Learn the joy of growing your very own crop of Sweetcorn! This deliciously sweet Vegetable is not only fun to grow but easy too! Read my simple instructions for a successful sunny Harvest!
Some Sweetcorn History
The First crop of Sweetcorn was recorded in 1779 and was grown by the Native American Tribe Iroquois, they called it ‘Papoon’. European settlers collected some of the tribally grown corn and so began the popularity of this sunny vegetable!
Is it a Vegetable?
There is the argument, that since corn originates from a grass plant, it is sometimes considered more of a grain stock than a vegetable. This also gives some explanation as to why corn has more Calories and Carbohydrates than other ‘vegetables’. Whatever you want to call it…Grain or Vegetable, we can all agree on one thing, it’s delicious!
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When was Sweetcorn first grown in UK?
Sweetcorn’s popularity was nurtured first by America. Us Brits were a little late to the party! It wasn’t until the 1970’s that British Farmers and Supermarkets began to catch on. Now there is over 2500 hectares of British Farmland dedicated to the growth of Sweetcorn every year.
Why is Sweetcorn Good For You
- One of the main nutritional benefits of Sweetcorn is its fibre content. Including Fibre in your diet is a must! It helps you stay fuller for longer, Aids digestion and can even help lower your risk of heart disease, strokes and Diabetes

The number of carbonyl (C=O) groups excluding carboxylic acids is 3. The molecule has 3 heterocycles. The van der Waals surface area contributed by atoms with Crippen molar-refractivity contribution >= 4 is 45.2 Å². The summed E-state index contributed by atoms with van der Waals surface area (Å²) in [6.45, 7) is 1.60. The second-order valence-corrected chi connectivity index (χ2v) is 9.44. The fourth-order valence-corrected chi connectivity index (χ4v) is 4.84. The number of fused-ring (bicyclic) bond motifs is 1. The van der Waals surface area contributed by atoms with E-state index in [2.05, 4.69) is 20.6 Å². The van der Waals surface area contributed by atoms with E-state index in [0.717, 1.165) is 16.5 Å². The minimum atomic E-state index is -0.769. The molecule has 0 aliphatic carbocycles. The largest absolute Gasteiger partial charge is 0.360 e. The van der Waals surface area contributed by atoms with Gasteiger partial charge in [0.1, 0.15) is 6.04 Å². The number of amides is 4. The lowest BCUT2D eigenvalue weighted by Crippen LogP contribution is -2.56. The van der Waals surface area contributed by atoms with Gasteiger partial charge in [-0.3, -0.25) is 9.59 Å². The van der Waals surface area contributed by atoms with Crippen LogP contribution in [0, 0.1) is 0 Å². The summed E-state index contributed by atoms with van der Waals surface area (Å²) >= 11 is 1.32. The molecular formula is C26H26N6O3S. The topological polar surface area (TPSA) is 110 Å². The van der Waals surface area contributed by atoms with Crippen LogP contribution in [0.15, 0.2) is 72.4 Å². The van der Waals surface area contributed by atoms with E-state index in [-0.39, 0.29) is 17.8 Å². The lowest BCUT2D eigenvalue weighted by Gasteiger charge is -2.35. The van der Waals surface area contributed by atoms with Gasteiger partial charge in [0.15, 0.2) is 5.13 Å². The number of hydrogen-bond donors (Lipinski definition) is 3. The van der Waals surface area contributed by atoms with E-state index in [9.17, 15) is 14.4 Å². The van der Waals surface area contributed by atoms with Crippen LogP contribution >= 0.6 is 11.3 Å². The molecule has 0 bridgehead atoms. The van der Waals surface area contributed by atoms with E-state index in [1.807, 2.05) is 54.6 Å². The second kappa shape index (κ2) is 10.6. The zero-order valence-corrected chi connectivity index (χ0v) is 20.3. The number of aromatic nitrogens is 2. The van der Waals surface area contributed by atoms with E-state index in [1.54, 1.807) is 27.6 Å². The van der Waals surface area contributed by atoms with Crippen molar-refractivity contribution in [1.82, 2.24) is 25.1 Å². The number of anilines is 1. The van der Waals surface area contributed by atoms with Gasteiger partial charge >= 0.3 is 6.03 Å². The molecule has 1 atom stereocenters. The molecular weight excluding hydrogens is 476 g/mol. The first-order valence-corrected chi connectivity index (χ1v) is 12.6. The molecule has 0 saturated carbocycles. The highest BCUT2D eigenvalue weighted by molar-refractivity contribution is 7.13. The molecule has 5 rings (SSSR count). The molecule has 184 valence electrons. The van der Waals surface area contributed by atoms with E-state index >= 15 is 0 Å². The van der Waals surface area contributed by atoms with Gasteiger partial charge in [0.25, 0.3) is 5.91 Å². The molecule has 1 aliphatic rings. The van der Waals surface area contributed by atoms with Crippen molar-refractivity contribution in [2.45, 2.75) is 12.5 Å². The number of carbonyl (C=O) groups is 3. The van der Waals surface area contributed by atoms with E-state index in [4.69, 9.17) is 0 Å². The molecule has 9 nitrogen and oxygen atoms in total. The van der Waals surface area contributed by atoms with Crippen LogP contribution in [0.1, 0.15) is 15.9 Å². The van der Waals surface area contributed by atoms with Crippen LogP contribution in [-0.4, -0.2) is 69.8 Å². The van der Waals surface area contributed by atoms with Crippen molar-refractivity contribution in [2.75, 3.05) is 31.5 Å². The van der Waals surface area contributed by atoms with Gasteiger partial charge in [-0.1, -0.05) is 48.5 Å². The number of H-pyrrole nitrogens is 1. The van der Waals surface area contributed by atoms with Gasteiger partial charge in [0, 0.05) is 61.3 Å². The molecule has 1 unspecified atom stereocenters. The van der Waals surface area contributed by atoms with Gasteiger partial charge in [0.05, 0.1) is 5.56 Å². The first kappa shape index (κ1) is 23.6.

- Sweetcorn is also a wonderful food for expectant mothers! Sweetcorn is rich in Vitamin B9, also known as Folate. Folate contributes to the creation of healthy red blood cells, which are essential to the baby’s development in the womb.
- Fabulous for the Nervous System! Sweetcorn is rich in Vitamin B19 (Thiamine). Thiamine helps to break down our food and turn it into energy as well as keeping our Nervous System Healthy.
- Helps maintain a healthy Immune system. Corn has buckets of Vitamin C a known supporter of the Immune system. Vitamin C is also wonderful for combating fatigue, supporting Iron Absorption and can even stimulate Collagen!
- Sweetcorn is rich in Magnesium. Magnesium is essential in the wellbeing of our muscles and bones. It helps metabolise food into energy and helps reduce fatigue.
Varieties of Sweet Corn
There are many Varieties of Sweetcorn! Here are a few I recommend…
Glass Gem (Rainbow Corn) seeds
Northern Extra Sweet, Sweetcorn Seeds
How To Grow Sweetcorn
Sweetcorn is most successful in hot summers, fingers crossed for a good one this year!
- Sow sweetcorn seeds from Mid April- Mid May. I like to sow 1 or 2 seeds, around 1 inch deep in deep modules.
- Place on a Sunny Windowsill. Cover with a propagator lid or Cling wrap, remove when the seedlings appear. Germination should occur within 10-12 days
- Plant out when the risk of frost has passed. Be sure to harden off young plants first
What is Hardening Off ?
Plants raised indoors or in a greenhouse environment, need to be acclimatised to cooler temperatures and increased air movement for about two to three weeks before they are planted outdoors permanently . This is a ‘toughening up’ practice to prepare the plants for their new environment.
How to Harden Off